Not every tactic is perfect for every program

I mentioned briefly before that over the course of 2017, and even reaching back to 2016, I attempted to integrate a handful of content marketing tips and best practices into my promotion of posts both here and on Cinematic Slant.

For years I’ve resisted doing so, insisting to myself that it wasn’t necessary. Many of these tactics, while I certainly understood their value, didn’t seem right for me. I’d implemented some of them for client programs over the years and seen success to varying degrees, but when mulling using them myself I couldn’t get past my feeling they just weren’t the right fit.

But this is a content marketing program I’m running here. Realizing I have a tendency to be a bit stubborn and stuck in my ways, I decided to move past my resistance and give a couple things a shot. After all, the same recommendations kept coming up in everything I read about running a good social content program and, again, I’d used many of them myself for other clients. So I dug in.

The Tactics

There were two tactics I decided to try because they seemed to present the most value to what I was trying to do.

1) Resurface Old Content

I have a decent archive of old posts, many of them the movie campaign reviews I’ve been writing since 2004. And I was writing a bunch of new stuff that could be considered “evergreen” and brought back to the forefront repeatedly because it fit in with how I was trying to position myself in the marketplace. So for quite a while I would Tweet out links to old Movie Marketing Madness posts because the movies featured a director or actor or some other connection to a movie hitting theaters that week. Or maybe it was the anniversary of that movie’s release.

More personal posts were brought back up in regular rotation because they weren’t tied to any specific event of news beat when they were published and so could still be considered relevant. They were part of the image I was working to create and maintain as I continue looking for freelance and other work, so fit in.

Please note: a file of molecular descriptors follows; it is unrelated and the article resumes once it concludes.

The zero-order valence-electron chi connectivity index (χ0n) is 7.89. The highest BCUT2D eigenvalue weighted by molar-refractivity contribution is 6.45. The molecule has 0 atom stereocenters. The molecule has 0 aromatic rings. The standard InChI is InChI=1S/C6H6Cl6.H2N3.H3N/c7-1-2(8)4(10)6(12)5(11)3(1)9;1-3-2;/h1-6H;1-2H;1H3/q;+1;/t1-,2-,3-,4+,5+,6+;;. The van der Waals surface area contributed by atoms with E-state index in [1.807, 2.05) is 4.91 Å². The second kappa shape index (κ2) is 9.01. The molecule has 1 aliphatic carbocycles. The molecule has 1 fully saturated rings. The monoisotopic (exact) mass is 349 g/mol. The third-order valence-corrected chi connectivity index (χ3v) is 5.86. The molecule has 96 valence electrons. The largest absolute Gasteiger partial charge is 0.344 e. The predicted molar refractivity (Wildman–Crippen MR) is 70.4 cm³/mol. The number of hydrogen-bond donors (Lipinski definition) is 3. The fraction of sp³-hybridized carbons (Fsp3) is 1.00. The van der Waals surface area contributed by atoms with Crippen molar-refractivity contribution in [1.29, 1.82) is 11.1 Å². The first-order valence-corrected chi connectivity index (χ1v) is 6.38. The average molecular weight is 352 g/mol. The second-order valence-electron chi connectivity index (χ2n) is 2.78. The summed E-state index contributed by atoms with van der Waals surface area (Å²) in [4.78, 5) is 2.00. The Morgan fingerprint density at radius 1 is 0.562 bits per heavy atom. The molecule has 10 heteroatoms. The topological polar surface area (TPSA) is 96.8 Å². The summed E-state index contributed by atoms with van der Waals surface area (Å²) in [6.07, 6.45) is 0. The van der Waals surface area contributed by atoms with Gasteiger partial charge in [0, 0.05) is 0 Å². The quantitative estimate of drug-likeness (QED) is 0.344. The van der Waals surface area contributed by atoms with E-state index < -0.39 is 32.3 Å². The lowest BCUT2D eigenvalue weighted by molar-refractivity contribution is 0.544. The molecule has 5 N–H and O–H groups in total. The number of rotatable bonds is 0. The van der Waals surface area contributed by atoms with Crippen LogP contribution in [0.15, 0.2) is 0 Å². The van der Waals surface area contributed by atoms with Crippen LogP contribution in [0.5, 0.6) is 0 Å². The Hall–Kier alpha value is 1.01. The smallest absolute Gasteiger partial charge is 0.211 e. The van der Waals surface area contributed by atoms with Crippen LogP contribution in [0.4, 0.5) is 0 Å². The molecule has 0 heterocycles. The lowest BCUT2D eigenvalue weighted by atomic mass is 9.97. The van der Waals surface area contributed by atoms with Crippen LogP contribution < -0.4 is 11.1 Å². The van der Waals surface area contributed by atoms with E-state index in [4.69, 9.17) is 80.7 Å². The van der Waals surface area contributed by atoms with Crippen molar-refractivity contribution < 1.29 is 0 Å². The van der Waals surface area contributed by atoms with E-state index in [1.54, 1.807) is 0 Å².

2) Participate in Current Trends

This was a bit trickier, but I started tracking all the various goofy hashtag holidays, watched Twitter a bit more closely to see what kind of conversations were trending and so on, then either finding old material that could be resurfaced or creating something new. Again, having an archive of old posts to mine was useful here. While I wasn’t able to get in on everything because this isn’t my full-time job, I did *more* and that was a start.

The Results

So what came of that experiment? Almost nothing. I’m serious, almost nothing. Any traffic bumps were negligible and didn’t lead to any long-term benefit. I wasn’t becoming any more popular on Twitter or getting scads of job leads because of what I was doing.

It wasn’t as if I gave up too quickly, either. I kept this up for almost a year and a half, more than enough time to see if it was going to pay off or not. And it most certainly was “or not.”

This isn’t me saying these tactics are useless entirely. As I said, I’ve recommended and executed them a number of times in the past. They make sense. Having an archive of old posts to dust off and present in a new context is a big part of why I’m a believer in the hub and spoke content strategy as it gives you not only a platform you manage but combats the content decay that’s inherent in social networks.

Instead, it’s a reminder to always be mindful of your metrics and do what’s working for you. No matter how many times you see a tactic mentioned as an “essential” part of any strategy, it doesn’t mean it will work for your program. That may not be who you are or what your audience wants. Go ahead and experiment as I did, but then measure and evaluate. How much work was being put in and what was the tangible benefit? If the former drastically outweighs the latter, it may be time to cut the rope and let it go.

Chris Thilk is a freelance writer and content strategist who lives in the Chicago suburbs.

(image via pixabay because I thought it was funny)